A musical exploration of time slowing down
By Amir Shpilman
When we fast we choose to deny our physical needs in order to focus on our spiritual ones. When we fast we crave oneness, oneness with ourselves and oneness with others. When we fast we hope that allowing ourselves to feel weaker will somehow make us stronger.
But as Isaiah warns, fasting can’t just be about the self. We can’t just do it for what we hope we will get back. We have to remember our capacity to give, our obligation to give.
Time stretches when we fast. A single event, that might otherwise come and go in an instant, is suddenly available for us to reflect on. A moment can feel like a lifetime, and a lifetime can feel like a moment.
This piece is called Hedef (הֶדֶף), which is the Hebrew word meaning stimulation or encouragement resulting in increased activity; a compressional wave of high amplitude caused by a shock (as from an earthquake or explosion) to the medium through which the wave travels; to push or drive with force.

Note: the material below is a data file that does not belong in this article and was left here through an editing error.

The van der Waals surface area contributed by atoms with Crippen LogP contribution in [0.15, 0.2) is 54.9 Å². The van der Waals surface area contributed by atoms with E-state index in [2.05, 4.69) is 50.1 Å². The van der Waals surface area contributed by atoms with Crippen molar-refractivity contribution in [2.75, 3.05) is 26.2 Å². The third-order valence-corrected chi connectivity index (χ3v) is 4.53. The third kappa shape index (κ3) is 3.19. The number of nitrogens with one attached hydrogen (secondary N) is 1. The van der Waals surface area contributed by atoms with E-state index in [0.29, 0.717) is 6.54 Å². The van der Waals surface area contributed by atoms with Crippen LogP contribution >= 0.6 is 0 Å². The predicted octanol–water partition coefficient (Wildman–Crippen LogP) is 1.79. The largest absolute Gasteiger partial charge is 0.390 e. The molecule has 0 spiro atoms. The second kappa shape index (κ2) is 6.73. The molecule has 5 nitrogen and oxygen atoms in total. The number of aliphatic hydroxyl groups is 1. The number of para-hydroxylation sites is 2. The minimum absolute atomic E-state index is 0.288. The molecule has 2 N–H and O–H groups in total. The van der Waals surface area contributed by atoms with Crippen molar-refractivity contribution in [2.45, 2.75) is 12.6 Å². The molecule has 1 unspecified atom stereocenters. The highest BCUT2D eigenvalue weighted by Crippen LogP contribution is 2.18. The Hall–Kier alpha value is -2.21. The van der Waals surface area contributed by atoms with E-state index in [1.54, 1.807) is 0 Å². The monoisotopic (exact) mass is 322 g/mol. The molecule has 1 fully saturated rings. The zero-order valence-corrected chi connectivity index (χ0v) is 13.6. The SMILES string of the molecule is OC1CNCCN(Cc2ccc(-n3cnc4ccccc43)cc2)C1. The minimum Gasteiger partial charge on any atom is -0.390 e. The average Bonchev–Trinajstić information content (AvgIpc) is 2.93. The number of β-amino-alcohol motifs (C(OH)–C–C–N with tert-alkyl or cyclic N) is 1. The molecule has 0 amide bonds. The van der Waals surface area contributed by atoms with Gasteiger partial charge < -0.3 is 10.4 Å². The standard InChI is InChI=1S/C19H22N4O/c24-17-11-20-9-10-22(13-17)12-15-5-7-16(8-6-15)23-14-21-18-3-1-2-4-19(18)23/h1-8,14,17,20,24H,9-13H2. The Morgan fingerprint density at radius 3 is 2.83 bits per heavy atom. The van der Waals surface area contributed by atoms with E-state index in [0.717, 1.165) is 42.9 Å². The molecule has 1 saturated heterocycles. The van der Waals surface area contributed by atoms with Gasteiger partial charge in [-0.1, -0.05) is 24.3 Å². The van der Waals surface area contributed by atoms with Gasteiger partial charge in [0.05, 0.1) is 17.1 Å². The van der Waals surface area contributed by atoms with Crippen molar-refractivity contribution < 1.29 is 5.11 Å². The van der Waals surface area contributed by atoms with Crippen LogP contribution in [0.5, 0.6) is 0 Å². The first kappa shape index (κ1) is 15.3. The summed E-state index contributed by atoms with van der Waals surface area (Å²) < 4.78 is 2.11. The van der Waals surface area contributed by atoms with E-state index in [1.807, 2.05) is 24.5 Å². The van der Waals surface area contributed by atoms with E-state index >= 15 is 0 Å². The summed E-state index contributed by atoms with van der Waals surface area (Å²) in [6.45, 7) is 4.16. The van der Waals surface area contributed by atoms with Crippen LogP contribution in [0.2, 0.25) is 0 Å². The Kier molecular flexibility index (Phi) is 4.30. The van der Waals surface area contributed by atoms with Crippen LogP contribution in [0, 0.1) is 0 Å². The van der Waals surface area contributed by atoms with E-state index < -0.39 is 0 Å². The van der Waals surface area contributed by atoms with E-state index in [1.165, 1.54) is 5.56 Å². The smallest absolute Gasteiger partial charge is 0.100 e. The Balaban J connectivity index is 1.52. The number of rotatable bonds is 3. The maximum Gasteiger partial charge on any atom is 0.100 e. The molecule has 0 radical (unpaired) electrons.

In this piece I play with the idea of subtle shifts of energy, from chaos to stasis and back. Like during fasting, what is simple becomes complex and what is complex becomes simple. You will notice that at moments certain sounds appear near, and other times they appear far away, as if traveling long distances. Overall, I explore the repulsion of moving energy in all directions and dimensions until there is nothing left but the echo of the wind.
Fasting brings us such emptiness, but such wholeness, too.